background img

How Lovely Are Thy Branches

8 years ago written by

According to ancient wisdom from Ecclesiastes 4:9, “Two are better than one, because they have a good return for their labor.”

Two organizations are proving that to be true in a unique partnership in Haiti. Clear Blue Global Water Project ( is driven by a desire to provide clean, safe water to desperately needy locations around the world. The Eden Reforestation Projects ( is committed to planting trees to save lives. The connection between these two purposes is incredible.

Water is the lifeblood of our planet. In fact, from rainforest to desert or prairie to arctic, the amount of water available is the central determinant in classifying ecotypes. No living organisms escape the need for water as the basic chemical framework for all their internal processes. Rain and oceans supply much water, but, as most of us learned in science classes in grade school, a canopy of trees is needed to attract rain and humidity to keep the ground fertile and fresh for wells and other water sources. Without trees, a once lush land can become a parched desert. Even near oceans, trees are vitally important to re-humidification and rain. When European settlers removed the high forests from the island of Maui, for instance, the once heavily forested island immediately downwind (Kahoolawe) quickly became a desert island because its source of rain had been the trees on Maui — not the ocean surrounding both islands.

Many lands around the globe have been deforested because of wars, floods and lack of knowledge and stewardship. That leaves their communities unsustainable. If ever a well can be dug, it will dry up quickly. Haiti is one such place. Haiti is a very poor nation. For a long time, many of its poorest citizens have been providing heat and cooking fuel — plus some income — by cutting down trees to make, use and sell charcoal. This has deforested the land in such a severe way that Eden President Steve Fitch says that at the current rate, Haiti has only seven years left of trees on the island. So he came up with a plan to provide alternate work for the people and reforest the land at the same time. Then clean water would be plentiful, and wells could provide it.

Eden has been perfecting a process in other nations to do this. It hires many of the poorest in the villages where they work to plant trees that provide habitat restoration, food, fuel and protection from the ravages of floods and drought. Entire communities can be transformed through this simple process. Local people are paid a fair wage while being trained and equipped to restore their environment.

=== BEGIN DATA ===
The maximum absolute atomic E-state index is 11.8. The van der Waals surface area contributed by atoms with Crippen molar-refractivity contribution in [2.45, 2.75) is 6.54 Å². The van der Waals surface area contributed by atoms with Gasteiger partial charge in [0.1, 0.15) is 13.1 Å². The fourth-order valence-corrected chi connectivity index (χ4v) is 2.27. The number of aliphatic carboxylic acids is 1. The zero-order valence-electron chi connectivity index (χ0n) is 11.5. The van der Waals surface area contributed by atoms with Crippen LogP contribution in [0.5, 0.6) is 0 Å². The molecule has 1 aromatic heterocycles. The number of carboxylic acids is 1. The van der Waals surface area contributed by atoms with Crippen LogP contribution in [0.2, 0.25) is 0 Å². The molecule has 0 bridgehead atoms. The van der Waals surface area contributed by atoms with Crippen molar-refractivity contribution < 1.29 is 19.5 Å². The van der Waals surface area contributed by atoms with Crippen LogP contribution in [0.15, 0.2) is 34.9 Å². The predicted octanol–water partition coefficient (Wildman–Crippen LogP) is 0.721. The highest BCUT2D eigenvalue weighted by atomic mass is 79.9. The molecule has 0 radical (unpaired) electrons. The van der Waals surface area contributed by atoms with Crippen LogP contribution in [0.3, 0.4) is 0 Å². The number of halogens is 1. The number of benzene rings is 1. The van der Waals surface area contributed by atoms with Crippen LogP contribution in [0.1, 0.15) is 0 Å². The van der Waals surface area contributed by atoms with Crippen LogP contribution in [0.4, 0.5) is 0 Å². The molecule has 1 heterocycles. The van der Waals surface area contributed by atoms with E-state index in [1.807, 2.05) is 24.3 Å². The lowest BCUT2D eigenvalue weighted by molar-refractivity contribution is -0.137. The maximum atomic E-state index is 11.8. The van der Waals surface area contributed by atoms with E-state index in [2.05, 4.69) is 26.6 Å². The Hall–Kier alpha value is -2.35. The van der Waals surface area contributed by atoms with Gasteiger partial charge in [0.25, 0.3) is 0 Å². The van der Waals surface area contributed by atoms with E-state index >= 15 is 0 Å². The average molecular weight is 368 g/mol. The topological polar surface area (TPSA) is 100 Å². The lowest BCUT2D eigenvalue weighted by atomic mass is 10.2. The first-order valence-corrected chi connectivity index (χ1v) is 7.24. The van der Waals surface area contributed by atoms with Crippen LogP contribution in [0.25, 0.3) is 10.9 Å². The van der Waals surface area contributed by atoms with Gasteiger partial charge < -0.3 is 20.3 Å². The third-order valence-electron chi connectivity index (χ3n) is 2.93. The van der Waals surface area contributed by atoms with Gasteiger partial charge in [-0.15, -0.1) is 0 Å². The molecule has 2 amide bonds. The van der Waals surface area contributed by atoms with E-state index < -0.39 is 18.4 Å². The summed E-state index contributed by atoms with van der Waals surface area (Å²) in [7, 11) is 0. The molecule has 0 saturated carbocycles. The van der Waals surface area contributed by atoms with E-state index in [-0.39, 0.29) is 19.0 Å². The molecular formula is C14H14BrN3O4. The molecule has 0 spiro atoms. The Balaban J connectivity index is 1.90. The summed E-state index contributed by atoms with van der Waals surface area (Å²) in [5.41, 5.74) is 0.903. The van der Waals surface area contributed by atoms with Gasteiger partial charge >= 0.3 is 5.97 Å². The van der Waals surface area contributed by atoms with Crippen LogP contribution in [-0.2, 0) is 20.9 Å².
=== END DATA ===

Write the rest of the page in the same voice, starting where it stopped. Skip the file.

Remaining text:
As forests are planted, protected and grow toward maturity, rivers run clean again, bird and animal life returns, and people’s lives are dramatically changed. Many of the employees are single mothers who are now able to send their children to school for the first time. Microenterprises begin to sprout along with the trees as people have disposable income for the first time and the hope of a job that lasts more than a day. Men, women and children commit their lives to Christ as they see practical answers to the huge problems they face and find a new hope for the future.

Eden grows trees from seed to seedling of planting size in community nurseries during the dry season, timing the seed sowing so that the seedlings are ready to plant at the beginning of the rainy season. In order to accomplish this, water sources are needed for the nurseries during the dry season. Canal Bois, Haiti — the first partnership site between Clear Blue (providing wells) and Eden (planting trees and employing people) — is now under way. A major side benefit in the case of Canal Bois is that the well will also provide drinking water for the schoolchildren at the nursery site and for villagers in the area.

Canal Bois is a key area for reforestation in Haiti. The hills surrounding the community are one of several sources of the devastating floods that have ravaged this part of the country, resulting in horrific death and destruction. The community is keenly aware of the need to reforest and protect their trees. Residents have committed to seeing their community restored to the beauty and productivity of the past.

Eden’s team at Canal Bois has been growing small numbers of trees for distribution in the community for two years. Eden has now been given a new larger nursery site, which is cleared and fenced. All that remained to ramp up production to hundreds of thousands of trees here was a dependable well. Clear Blue provided the funds, and well digging was completed in October with Eden enabled to provide food, fodder and fuel trees for every home in the Canal Bois community. In addition, Eden will begin growing thousands of true reforestation trees that Canal Bois community members are eager to plant.

This will begin to restore the surrounding hillsides and result in raising the water table, improving crops and providing protection from the severe flooding that this community and the major city of Gonaives have repeatedly experienced. People at every level in the community are committed — from farmers and single mothers to teachers, pastors, government officials and major landowners. Clear Blue will continue its focus on drilling wells, providing the wells for the communities targeted by Eden for this community-transforming work.

What a wonderful place for such a partnership to begin! Canal Bois means “wooden channel” and was given this name because it was once lush forestland where water flowed freely. As we work together, Canal Bois will once again fit its name.

BRENDA MASON YOUNG is the lead pastor of Cornerstone Church in Akron, Ohio, and the founder and executive director of Clear Blue Global Water Project.

Article Categories:
[Discipleship] · Departments · God · Magazine

Leave a Comment

Your email address will not be published. Required fields are marked *